One of the 613 mitzvos (precepts) of the Torah is the mitzva to do acts of "tzedakah" - to share our resources with those in need. The Hebrew word "Tzedakah" is derived from the Hebrew word "tzedek" - justice. This word teaches us that the sharing of our resources with those in need is not only an act of love, but also an act of justice. Hashem - the Compassionate One - wants us to realize that the poor and the needy are His children who are "entitled" to our help and concern. The Torah therefore reminds us that the poor person is our brother, as it is written:
"If your brother becomes impoverished and his means falter in your proximity, you shall strengthen him - including the proselyte or Gentile resident - so that he can live with you" (Leviticus 25:35 - translation of Rashi)
The Torah calls upon us to "strengthen him."According to Jewish tradition, these words are teaching us that the highest form of tzedakah is to give those in need the means to support themselves, so that they will not have to be dependent on the generosity of others. (Mishneh Torah of Maimonides, Gifts to the Poor 10:7)
From the perspective of Jewish tradition, is tzedakah a mitzva that Gentiles should also fulfill? A 13th century sage, Ramban - also known as Nachmanides - finds a reference to tzedakah and the nations of the world in the following teaching from Proverbs (14:34): "Tzedakah uplifts a nation." He writes: "Tzedakah exalts any individual nation that practices it" (Commentary to Leviticus 17:20). According to Ramban, the classic example of a society which failed to do acts of tzedakah was the city-state of Sodom, which was destroyed by Hashem for their evil deeds during the era of Abraham and Sarah. The story of Sodom appears in the Book of Genesis, and in his commentary on a verse from this section (Genesis 19:5), Ramban points out that the root cause of their destruction is described in the following prophecy of Ezekiel:
"Behold, this was the sin of Sodom, your sister: She and her daughters had pride, surfeit of bread and peaceful serenity, but she did not strengthen the hand of the poor and the needy. And they were haughty, and they committed an abomination before Me, so I removed them in accordance with what I saw." (Ezekiel 16:49,50)
Ramban adds: "The reference (in Genesis 13:13) to their 'being very wicked and sinful towards Hashem exceedingly' is to the fact that they rebelled in their prosperity and persecuted the poor, as Ezekiel states: 'And they were haughty and committed an abomination before Me.' According to our sages, they were notorious for every evil, but their fate was sealed for their persistence in not supporting the poor and the needy. They were continually guilty of this sin, and no nation could be compared to Sodom for cruelty."
Another 13th century sage, Rabbenu Yonah, expresses a similar idea:
"We find concerning the sin of Sodom, that although they sinned with many perverse acts such as robbery, violence, miscarriage of justice, and illicit relations, Scripture attributes their annihilation to their failure to practice tzedakah, as it is stated, "Behold this was the sin of Sodom, your sister...she did not strengthen the hand of the poor and the needy." (Sha'arei Teshuva 3:15).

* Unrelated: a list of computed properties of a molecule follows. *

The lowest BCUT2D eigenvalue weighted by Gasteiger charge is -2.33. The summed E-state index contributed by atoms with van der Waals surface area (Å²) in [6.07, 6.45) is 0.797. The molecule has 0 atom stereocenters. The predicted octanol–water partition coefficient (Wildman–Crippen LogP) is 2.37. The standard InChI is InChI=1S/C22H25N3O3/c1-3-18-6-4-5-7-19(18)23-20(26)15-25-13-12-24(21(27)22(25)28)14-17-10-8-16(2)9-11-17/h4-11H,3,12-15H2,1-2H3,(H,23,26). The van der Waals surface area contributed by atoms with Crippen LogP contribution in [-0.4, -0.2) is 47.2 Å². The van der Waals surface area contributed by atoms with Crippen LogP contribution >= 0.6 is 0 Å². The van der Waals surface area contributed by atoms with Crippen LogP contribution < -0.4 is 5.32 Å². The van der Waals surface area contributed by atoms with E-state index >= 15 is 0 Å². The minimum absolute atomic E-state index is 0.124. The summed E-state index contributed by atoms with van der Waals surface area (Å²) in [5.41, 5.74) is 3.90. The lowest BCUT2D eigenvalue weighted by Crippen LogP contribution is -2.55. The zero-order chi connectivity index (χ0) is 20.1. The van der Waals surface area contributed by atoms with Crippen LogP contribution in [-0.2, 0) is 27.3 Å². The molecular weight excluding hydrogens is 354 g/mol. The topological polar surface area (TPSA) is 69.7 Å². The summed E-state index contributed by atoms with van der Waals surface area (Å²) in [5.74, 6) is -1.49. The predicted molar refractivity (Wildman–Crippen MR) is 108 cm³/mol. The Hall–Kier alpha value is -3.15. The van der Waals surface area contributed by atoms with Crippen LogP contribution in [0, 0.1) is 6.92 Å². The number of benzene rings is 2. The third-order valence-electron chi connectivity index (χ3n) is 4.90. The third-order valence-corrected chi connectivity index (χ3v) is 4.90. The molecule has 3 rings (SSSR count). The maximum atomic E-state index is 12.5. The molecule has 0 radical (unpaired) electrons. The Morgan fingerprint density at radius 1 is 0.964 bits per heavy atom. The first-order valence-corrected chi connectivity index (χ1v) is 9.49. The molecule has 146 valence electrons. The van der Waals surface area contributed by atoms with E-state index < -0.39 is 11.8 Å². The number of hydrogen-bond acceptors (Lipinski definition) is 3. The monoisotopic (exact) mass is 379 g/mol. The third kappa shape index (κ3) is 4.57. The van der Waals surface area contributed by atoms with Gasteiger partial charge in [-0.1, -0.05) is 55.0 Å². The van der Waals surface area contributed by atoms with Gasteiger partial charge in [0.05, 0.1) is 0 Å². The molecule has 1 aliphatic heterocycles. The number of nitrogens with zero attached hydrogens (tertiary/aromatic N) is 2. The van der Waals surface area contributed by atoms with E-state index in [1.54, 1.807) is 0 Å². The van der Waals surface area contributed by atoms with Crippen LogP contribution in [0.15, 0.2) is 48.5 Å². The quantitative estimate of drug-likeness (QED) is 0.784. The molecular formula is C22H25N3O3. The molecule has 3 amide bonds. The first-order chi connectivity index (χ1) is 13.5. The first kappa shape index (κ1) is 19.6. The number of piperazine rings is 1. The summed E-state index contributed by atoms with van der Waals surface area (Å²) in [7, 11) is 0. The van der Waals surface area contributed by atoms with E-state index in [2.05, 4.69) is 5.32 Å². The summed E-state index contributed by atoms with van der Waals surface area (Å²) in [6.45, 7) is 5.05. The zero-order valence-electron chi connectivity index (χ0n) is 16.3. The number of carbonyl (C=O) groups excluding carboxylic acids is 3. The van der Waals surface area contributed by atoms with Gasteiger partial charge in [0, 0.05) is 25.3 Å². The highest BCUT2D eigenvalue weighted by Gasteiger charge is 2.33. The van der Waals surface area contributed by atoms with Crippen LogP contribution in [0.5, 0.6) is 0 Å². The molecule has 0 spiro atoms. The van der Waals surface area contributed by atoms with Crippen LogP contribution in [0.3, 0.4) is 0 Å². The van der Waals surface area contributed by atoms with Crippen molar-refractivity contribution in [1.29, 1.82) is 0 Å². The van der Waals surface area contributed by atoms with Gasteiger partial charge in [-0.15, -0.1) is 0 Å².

According to Jewish tradition, there is a universal moral code known as "the Seven Mitzvos of the Children of Noah" which is the spiritual legacy of all humanity. (A copy of Hazon's introduction to the universal code is available upon request.) Tzedakah, however, is not specifically mentioned in this code; thus, why were the inhabitants of Sodom held accountable for their failure to perform acts of tzedakah? One possible answer can be found in the writings of Rabbi Nissim Gaon, a sage of the 11th century, who wrote in his introduction to the Talmud that human beings in every generation have an obligation to perform any precept of the Torah which is suggested by "reason and the understanding of the heart." Tzedakah can be viewed as a mitzva which is suggested by "the understanding of the heart," and Rabbi Samson Raphael Hirsch, a 19th century sage, elaborates on this idea:
" Compassion is the feeling of empathy which the pain of one being of itself awakens in another; and the higher and more human the beings are, the more keenly attuned are they to re-echo the note of suffering which, like a voice from heaven, penetrates the heart, bringing to all creatures a proof of their kinship in the universal God. And as for the human being, whose function it is to show respect and love for God's universe and all its creatures, his heart has been created so tender that it feels with the whole organic world...so that if nothing else, the very nature of his heart must teach him that he is required above everything else to feel himself the brother of all beings, and to recognize the claim of all beings to his love and beneficence." (Horeb, chapter 17).